Sympathomimetics: Uses, most common brand names, and safety information
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The first commercial oral sympathomimetic, ephedrine, was extracted from a Chinese herb in the 1920s and found to have actions similar to adrenaline. It quickly became a popular cold, allergy, and asthma treatment. Ephedrine’s success caused drug companies to increase their efforts to find synthetic adrenaline analogs or sympathomimetics. Today, sympathomimetics are a broad class of medications that treat a variety of medical conditions including anaphylaxis, glaucoma, chronic obstructive pulmonary disease (COPD), hypotension, and nasal congestion. Here we will discuss in more depth the properties, brand names, pricing, and safety of sympathomimetics.
The list below includes FDA-approved sympathomimetics and their pricing:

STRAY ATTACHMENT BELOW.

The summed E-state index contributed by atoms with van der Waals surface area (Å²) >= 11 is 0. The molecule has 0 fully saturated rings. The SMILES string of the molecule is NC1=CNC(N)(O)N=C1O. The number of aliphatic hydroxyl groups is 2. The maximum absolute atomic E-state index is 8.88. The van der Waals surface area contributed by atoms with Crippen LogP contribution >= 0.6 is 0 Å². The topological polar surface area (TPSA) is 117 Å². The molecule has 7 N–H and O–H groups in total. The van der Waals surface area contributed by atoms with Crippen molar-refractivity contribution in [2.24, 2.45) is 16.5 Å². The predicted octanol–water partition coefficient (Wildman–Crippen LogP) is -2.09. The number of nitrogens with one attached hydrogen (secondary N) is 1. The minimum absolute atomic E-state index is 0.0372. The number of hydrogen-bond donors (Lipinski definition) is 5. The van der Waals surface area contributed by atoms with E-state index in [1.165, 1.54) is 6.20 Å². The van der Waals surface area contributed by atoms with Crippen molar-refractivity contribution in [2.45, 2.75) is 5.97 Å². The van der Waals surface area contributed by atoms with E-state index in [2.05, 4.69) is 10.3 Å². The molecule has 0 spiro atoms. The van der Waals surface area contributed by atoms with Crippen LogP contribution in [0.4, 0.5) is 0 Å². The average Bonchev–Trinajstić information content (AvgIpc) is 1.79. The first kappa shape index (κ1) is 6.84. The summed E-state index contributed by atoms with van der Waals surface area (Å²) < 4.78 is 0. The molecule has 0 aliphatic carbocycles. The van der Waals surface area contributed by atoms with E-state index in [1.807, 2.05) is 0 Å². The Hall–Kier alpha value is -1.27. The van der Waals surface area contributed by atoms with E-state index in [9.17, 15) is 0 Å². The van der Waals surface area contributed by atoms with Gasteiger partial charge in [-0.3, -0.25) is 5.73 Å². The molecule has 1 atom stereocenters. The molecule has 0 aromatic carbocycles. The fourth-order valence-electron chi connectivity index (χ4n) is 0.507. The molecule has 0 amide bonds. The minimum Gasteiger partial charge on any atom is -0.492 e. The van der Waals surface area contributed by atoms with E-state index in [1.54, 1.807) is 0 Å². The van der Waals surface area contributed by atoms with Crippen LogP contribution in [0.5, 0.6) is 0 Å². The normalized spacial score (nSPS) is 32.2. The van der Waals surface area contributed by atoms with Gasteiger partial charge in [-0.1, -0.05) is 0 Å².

List of Sympathomimetics
What are sympathomimetics?
Sympathomimetics, which are also known as adrenergic drugs or sympathomimetic amines, mimic the effects of endogenous agonists in your sympathetic nervous system. The primary endogenous agonists of the sympathetic nervous system are catecholamines such as epinephrine, norepinephrine, and dopamine. Sympathomimetic agents can be classified based on their direct or indirect action on adrenoceptors. Direct-acting agents such as adrenergic receptor agonists cause the direct stimulation of α- and β-receptors to produce their effects. These receptors can be found on smooth muscle cells in the blood vessels supplying skeletal muscles and the brain. Examples include dobutamine and phenylephrine. Indirect-acting agents such as amphetamine, methamphetamine, and ephedrine stimulate the release of neurotransmitters in your central nervous system (CNS) such as norepinephrine and dopamine. Some of these drugs also inhibit the reuptake of these neurotransmitters.